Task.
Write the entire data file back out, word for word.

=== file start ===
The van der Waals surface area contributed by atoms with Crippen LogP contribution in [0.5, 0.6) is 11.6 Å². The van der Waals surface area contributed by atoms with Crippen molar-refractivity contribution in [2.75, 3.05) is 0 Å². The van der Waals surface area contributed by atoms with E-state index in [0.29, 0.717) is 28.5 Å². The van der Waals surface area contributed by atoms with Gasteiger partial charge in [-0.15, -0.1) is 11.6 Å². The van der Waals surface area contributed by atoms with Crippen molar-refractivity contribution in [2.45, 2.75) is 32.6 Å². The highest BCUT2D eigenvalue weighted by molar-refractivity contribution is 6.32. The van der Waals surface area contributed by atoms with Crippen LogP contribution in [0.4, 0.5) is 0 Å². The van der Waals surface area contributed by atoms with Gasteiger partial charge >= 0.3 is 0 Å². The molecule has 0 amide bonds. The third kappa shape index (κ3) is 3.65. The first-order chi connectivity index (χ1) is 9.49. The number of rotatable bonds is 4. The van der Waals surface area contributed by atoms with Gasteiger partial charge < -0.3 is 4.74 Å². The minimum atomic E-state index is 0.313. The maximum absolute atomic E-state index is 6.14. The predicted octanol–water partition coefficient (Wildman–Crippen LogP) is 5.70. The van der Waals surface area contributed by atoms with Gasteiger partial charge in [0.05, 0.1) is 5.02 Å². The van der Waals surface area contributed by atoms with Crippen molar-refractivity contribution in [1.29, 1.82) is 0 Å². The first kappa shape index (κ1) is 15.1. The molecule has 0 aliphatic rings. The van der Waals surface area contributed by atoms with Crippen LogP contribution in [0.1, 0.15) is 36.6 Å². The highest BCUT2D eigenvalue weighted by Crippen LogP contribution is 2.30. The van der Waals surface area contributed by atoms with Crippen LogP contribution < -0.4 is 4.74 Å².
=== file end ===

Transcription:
The van der Waals surface area contributed by atoms with Crippen LogP contribution in [0.5, 0.6) is 11.6 Å². The van der Waals surface area contributed by atoms with Crippen molar-refractivity contribution in [2.75, 3.05) is 0 Å². The van der Waals surface area contributed by atoms with E-state index in [0.29, 0.717) is 28.5 Å². The van der Waals surface area contributed by atoms with Gasteiger partial charge in [-0.15, -0.1) is 11.6 Å². The van der Waals surface area contributed by atoms with Crippen molar-refractivity contribution in [2.45, 2.75) is 32.6 Å². The highest BCUT2D eigenvalue weighted by molar-refractivity contribution is 6.32. The van der Waals surface area contributed by atoms with Crippen LogP contribution in [0.4, 0.5) is 0 Å². The van der Waals surface area contributed by atoms with Gasteiger partial charge >= 0.3 is 0 Å². The molecule has 0 amide bonds. The third kappa shape index (κ3) is 3.65. The first-order chi connectivity index (χ1) is 9.49. The number of rotatable bonds is 4. The van der Waals surface area contributed by atoms with Gasteiger partial charge < -0.3 is 4.74 Å². The minimum atomic E-state index is 0.313. The maximum absolute atomic E-state index is 6.14. The predicted octanol–water partition coefficient (Wildman–Crippen LogP) is 5.70. The van der Waals surface area contributed by atoms with Gasteiger partial charge in [0.05, 0.1) is 5.02 Å². The van der Waals surface area contributed by atoms with Crippen molar-refractivity contribution in [1.29, 1.82) is 0 Å². The first kappa shape index (κ1) is 15.1. The molecule has 0 aliphatic rings. The van der Waals surface area contributed by atoms with Crippen LogP contribution in [0.1, 0.15) is 36.6 Å². The highest BCUT2D eigenvalue weighted by Crippen LogP contribution is 2.30. The van der Waals surface area contributed by atoms with Crippen LogP contribution < -0.4 is 4.74 Å².